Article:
User Friendly Design: Attachment Icons

Last October I helped launch www.psylabstudios.com, an online store for my friend Lars so he can hawk merch for his band Oneiroid Psychosis. This was my first foray into ecommerce, one that went pretty smoothly all things considered. We couldn’t use SSL, so we ended up using the Google Checkout API. I wrote a custom shopping cart for the site using the Google Checkout PHP library…

Anyway, I’m rambling. Fast forward 9 months to today. Lars emails me and asks for a way to create free items that are available for download. Things like computer wallpapers, screensavers and so on. I decided that the best way to accomplish this would be to add an “attachment” feature to store products. This way Lars could attach an arbitrary number of files to any product in the store.

The attachment plugin was fairly straightforward, since this is only an administrative feature. But I wanted it to make sure that users were clear on what exactly it was they were downloading.

I was initially going to use PHP’s mime_content_type() function to identify uploaded files, but it simply didn’t work (good thing it’s deprecated). Then I was going to use the finfo_file() function, but was unable to install PECL extensions on this particular site’s hosting environment. If you’re lucky enough to be running PHP 5.3.0, then finfo_file() is installed by default. No such luck here though.

Finally I decided to use a simple regular expression to scrape the file extension (like .jpg or .doc) from the file name. This is not a recommended way to do this, as it’s completely unreliable, but it’s better than nothing.

  1. <?php
  2.   preg_match('/\.([\w]{2,4}?)$/i', $filename, $matches);
  3.   echo $ext = $matches[1];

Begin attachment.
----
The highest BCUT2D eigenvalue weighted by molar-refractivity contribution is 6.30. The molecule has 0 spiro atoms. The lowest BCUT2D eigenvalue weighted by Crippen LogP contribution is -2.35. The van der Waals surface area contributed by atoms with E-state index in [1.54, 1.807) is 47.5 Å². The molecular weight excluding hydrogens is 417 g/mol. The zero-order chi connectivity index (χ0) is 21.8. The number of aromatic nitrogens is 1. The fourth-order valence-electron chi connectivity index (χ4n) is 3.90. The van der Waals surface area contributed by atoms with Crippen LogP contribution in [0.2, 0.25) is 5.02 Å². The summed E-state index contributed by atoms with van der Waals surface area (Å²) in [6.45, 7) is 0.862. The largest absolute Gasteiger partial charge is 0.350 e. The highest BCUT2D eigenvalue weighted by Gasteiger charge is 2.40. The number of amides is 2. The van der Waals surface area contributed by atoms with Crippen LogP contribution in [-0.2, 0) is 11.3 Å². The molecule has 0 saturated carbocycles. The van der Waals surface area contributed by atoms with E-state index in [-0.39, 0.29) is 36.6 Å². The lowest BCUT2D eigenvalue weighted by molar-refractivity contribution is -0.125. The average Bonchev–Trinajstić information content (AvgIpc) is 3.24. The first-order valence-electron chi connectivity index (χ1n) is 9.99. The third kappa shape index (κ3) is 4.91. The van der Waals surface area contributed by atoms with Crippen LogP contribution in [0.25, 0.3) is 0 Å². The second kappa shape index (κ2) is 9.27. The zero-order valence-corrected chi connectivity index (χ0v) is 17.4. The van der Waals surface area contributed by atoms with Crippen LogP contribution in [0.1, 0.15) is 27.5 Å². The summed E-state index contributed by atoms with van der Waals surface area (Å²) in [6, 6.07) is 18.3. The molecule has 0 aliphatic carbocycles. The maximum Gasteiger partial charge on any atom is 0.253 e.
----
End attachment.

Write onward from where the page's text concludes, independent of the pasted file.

4. ?>

The above regex will return $matches[1], which should be a 2 to 4 digit file extension (without the period). Now, the magic can happen!

Since we have a fairly good guess of what the filetype is, we can now assign a CSS class to the download link that will display an appropriate file icon. As an example, a video file will get a video icon, an MP3 will get a music icon and an Excel file will get a Microsoft Excel icon (see gallery below for examples). I’m using the Fugue icon set for this site (I know I’ve been pushing those icons a lot lately, but I’m just in love with them).

Finally, we can use the filesize() function to get the size of the file and display it to the user. This way they know what they’re getting into before they click download (helpful if they’re on a slow connection).

This may seem like a lot of work, but it really isn’t. It also greatly contributes to the overall experience of your site visitors. Plus it’s a lot of fun to write shiny web-applications.

UPDATE:

You can do this even easier using CSS selectors.

a[href$='.pdf'] {
  padding-left: 16px;
  background: url('icons/pdf.png') no-repeat left;
}

All this says is look for any anchor tag whose href value ends with “.pdf” and give it a background image. This is a super easy way to add context (and a little flair) for your site visitors.